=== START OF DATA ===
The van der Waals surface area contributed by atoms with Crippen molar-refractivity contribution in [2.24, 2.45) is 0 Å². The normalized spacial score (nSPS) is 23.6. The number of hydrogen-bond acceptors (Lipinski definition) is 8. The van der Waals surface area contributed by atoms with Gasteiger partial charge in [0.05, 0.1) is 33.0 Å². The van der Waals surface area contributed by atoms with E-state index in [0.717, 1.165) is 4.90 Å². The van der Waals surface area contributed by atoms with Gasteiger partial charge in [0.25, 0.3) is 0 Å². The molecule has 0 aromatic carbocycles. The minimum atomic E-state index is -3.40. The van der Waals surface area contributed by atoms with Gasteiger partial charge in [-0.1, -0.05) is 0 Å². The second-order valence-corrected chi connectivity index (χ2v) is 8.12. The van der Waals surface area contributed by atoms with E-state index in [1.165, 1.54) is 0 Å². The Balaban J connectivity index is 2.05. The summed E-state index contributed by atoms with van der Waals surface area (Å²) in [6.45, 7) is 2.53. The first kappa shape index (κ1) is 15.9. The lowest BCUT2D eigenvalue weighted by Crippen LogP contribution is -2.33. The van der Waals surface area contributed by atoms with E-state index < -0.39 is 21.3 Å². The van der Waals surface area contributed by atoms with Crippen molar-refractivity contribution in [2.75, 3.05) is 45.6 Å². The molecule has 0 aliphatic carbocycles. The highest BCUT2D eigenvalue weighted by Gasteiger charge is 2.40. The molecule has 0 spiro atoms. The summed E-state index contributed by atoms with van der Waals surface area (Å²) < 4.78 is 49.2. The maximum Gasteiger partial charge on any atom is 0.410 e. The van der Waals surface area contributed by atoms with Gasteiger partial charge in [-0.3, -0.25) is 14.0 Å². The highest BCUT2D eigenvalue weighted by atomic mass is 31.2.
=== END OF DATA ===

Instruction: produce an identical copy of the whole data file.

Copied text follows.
The van der Waals surface area contributed by atoms with Crippen molar-refractivity contribution in [2.24, 2.45) is 0 Å². The normalized spacial score (nSPS) is 23.6. The number of hydrogen-bond acceptors (Lipinski definition) is 8. The van der Waals surface area contributed by atoms with Gasteiger partial charge in [0.05, 0.1) is 33.0 Å². The van der Waals surface area contributed by atoms with E-state index in [0.717, 1.165) is 4.90 Å². The van der Waals surface area contributed by atoms with Gasteiger partial charge in [0.25, 0.3) is 0 Å². The molecule has 0 aromatic carbocycles. The minimum atomic E-state index is -3.40. The van der Waals surface area contributed by atoms with Gasteiger partial charge in [-0.1, -0.05) is 0 Å². The second-order valence-corrected chi connectivity index (χ2v) is 8.12. The van der Waals surface area contributed by atoms with E-state index in [1.165, 1.54) is 0 Å². The Balaban J connectivity index is 2.05. The summed E-state index contributed by atoms with van der Waals surface area (Å²) in [6.45, 7) is 2.53. The first kappa shape index (κ1) is 15.9. The lowest BCUT2D eigenvalue weighted by Crippen LogP contribution is -2.33. The van der Waals surface area contributed by atoms with E-state index < -0.39 is 21.3 Å². The van der Waals surface area contributed by atoms with Crippen molar-refractivity contribution in [2.75, 3.05) is 45.6 Å². The molecule has 0 aliphatic carbocycles. The highest BCUT2D eigenvalue weighted by Gasteiger charge is 2.40. The molecule has 0 spiro atoms. The summed E-state index contributed by atoms with van der Waals surface area (Å²) < 4.78 is 49.2. The maximum Gasteiger partial charge on any atom is 0.410 e. The van der Waals surface area contributed by atoms with Gasteiger partial charge in [-0.3, -0.25) is 14.0 Å². The highest BCUT2D eigenvalue weighted by atomic mass is 31.2.